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The main trends in the development of the conflict in the East of Ukraine 1 - 15 April, 2018 04/20/2018 13:12:00. Total views 194. Views today — 1.

• The policy of compulsory isolation of the human population inside the occupied territories of Donbass from Ukraine continues. The "DNR" authorities are preparing for the monopolization of the Internet.

• Ukraine’s region alongside Sea of Azov coast faces humanitarian, economic, political and military deterioration as Russia pursues the creation a land corridor to the Crimea.

• The internal political situation in Ukraine is ominous for Poroshenko. He appears doomed to either abandon the second term of the presidency, take steps that will allow him to introduce martial law or demonstrate his military effectiveness to the electorate.

• Russia significantly increased the concentration of weapons and troops on the border with Ukraine.

Situation in the Donbass

The occupation authorities of the "DNR" continue their policy of compulsorily isolating the population living inside the territories under “DNR” control from the rest of Ukraine. Following the disconnection of Vodafone-Ukraine (the only Ukrainian mobile operator, operating in the region), the "Ministry of Communications" is now trying to establish a monopoly over the Internet. According to the market members, "it is forcibly driving local providers under the control of Uglettekom, created in the "DNR". The providers argue that this reflects the same scheme is used in the disconnection of Vodafone; after which the number of subscribers of Phoenix "Republican mobile operator" increased tenfold. Thus, they first cut off additional and duplicate communication channels, whereby consumers are forced to agree to any terms of the monopolist.

The implementation of the "DNR" program for the autonomous water supply of the territory controlled by the Russian Federation is another element of the self­isolation policy. The program is designed to create independence of the occupied areas on water supply from the government-controlled "Siversky Donets-Donbass" channel. Forebodingly, after the implementation of this program, the occupation authorities will be able to disconnect Mariupol (large industrial and maritime center located in the south of the Donetsk oblast) from the water supply. Now they cannot do this because Mariupol uses the same channel that supplies water to Donetsk.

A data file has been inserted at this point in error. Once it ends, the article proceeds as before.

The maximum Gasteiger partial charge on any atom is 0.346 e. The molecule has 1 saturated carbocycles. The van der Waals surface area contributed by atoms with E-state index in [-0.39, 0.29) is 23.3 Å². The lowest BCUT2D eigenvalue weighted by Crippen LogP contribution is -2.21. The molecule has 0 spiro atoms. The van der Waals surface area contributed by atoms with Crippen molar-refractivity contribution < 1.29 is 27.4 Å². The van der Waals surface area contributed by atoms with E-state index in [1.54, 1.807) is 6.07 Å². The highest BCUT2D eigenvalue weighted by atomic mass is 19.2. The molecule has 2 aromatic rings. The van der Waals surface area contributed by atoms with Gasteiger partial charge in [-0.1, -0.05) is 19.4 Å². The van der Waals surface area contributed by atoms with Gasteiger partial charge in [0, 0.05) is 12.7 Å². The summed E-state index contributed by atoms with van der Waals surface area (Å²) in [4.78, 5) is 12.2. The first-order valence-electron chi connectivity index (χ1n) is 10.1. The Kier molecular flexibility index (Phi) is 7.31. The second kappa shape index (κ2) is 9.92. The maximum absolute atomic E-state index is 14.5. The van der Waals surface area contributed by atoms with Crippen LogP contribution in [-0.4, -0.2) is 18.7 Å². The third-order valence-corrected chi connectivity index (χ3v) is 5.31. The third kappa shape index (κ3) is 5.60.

Russia's construction of the Kerch Strait Bridge connecting the mainland Russia with the occupied Crimea violates maritime freedoms as 144 ships will not be able to enter Mariupol. Traffic will be disrupted causing problems for Mariupol and the entire Azov Sea region. "From now on, ships over 33 meters high cannot pass under the arches of the Kerch Strait Bridge. The port has already lost a cargo base with a volume of about 8 million tons during the period of military operations", according to the director of the Mariupol Sea Commercial Port Oleksandr Oliynyk,. Oliynyk asserts that in 2014, when construction of the bridge began, the Russians requested information about technical characteristics of the vessels that come to Mariupol, but later this information was disregarded.

Notably, the situation contributes to growing social and economic discontent in the front-line city situated on the line of Russia's "land corridor" to Crimea.

l"DNR" leader Alexander Zakharchenko ordered to prepare reservists for the next military training and the "formation of reserves during the growing military threat". The "Ministry of the Internal Affairs" of the "DNR" began "the conscription and delivery to the place of military training of citizens who are in reserve".

Against the backdrop of the "growing military threat", the militants continue their overt obstruction of the OSCE SMM patrols. During the reporting period, one OSCE patrol attempting to record military equipment (tanks) near houses of civilians was fired upon. A second patrol was not allowed to the observation area by armed men who threatened them with guard dogs.